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Back to Education IndexArchispirostreptus Gigas, the giant African millipede, is one of the largest millipedes, growing up to 38.5 centimetres (15.2 in) in length, 67 millimetres (2.6 in) in circumference. It has approximately 256 legs, although the number of legs changes with each moulting so it can vary according to each individual.
It is a widespread species in lowland parts of East Africa, from Mozambique to Kenya, but rarely reaches altitudes above 1,000 metres (3,300 ft). It lives mostly in forests, but can also be found in areas of coastal habitat which contain at least a few trees. It is known in Zulu as amashongololo. It is also native to Southern Arabia, especially in Dhofar.
Archispirostreptus gigas is black in colour, and is often kept as a pet. In general, giant millipedes have a life expectancy of about 5–7 years. Giant millipedes have two main modes of defence if they feel threatened: curling into a tight spiral exposing only the hard exoskeleton, and secretion of an irritating liquid from pores on their body. This liquid can be harmful if introduced into the eyes or mouth.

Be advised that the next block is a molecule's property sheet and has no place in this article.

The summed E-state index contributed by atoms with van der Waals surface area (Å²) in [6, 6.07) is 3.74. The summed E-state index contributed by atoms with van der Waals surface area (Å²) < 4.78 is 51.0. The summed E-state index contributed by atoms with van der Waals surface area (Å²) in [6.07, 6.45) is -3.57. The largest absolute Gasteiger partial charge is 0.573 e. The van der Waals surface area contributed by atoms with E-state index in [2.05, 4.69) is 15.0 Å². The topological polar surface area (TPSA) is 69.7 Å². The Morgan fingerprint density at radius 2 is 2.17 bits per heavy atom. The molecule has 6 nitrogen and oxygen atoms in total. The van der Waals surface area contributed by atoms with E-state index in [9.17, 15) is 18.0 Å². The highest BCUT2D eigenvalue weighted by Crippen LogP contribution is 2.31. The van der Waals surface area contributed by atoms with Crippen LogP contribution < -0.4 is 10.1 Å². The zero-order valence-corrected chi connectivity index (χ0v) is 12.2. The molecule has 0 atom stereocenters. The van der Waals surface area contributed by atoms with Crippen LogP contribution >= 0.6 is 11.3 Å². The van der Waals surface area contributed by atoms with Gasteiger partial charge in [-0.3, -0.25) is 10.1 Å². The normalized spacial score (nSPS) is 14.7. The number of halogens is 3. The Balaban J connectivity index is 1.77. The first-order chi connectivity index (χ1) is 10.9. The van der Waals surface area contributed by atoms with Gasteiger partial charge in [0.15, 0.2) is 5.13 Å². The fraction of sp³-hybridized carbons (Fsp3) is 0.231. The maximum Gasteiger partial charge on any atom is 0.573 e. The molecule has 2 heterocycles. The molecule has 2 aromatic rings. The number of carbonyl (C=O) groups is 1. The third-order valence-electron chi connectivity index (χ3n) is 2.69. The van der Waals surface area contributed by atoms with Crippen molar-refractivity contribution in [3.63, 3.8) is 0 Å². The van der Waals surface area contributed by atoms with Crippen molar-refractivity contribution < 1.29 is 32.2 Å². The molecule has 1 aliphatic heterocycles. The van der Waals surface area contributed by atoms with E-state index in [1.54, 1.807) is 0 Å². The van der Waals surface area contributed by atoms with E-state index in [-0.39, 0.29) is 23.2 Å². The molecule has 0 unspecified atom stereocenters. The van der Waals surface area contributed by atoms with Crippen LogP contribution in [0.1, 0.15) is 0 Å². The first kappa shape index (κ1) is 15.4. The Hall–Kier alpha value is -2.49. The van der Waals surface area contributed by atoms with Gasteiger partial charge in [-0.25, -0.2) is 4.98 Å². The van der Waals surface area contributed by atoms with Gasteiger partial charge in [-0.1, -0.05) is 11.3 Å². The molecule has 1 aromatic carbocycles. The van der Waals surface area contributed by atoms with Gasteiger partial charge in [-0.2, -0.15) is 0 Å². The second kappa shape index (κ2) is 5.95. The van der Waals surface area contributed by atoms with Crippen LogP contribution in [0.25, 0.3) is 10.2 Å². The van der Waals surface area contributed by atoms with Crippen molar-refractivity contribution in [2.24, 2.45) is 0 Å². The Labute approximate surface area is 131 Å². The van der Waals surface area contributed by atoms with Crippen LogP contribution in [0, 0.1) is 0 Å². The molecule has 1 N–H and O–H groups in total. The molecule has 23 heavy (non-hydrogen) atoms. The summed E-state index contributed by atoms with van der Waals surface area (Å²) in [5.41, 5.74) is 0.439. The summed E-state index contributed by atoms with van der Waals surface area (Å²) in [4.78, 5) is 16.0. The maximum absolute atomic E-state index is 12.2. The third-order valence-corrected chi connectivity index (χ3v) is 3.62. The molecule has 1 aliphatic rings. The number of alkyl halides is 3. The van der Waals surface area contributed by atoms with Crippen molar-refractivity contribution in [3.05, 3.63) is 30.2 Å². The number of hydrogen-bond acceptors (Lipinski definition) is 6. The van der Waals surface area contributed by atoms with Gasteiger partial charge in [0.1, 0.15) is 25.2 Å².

Giant African millipedes are primarily nocturnal, preferring dark, damp areas where they can spend their time foraging and eating. They move their strong legs in a wave-like motion to burrow under leaves and other organic matter.
Giant African millipedes have a symbiotic relationship with mites which live on their exoskeleton and near their legs. They provide the mites with a home and food, and the mites keep the millipede’s exoskeleton clean by eating debris off of it. These mites are harmless to people. There are over 1000 species of millipedes worldwide.
This page is about the crawly Giant African Millipede (Archispirostreptus Gigas)
Click HERE for a Giant African Millipede care sheet.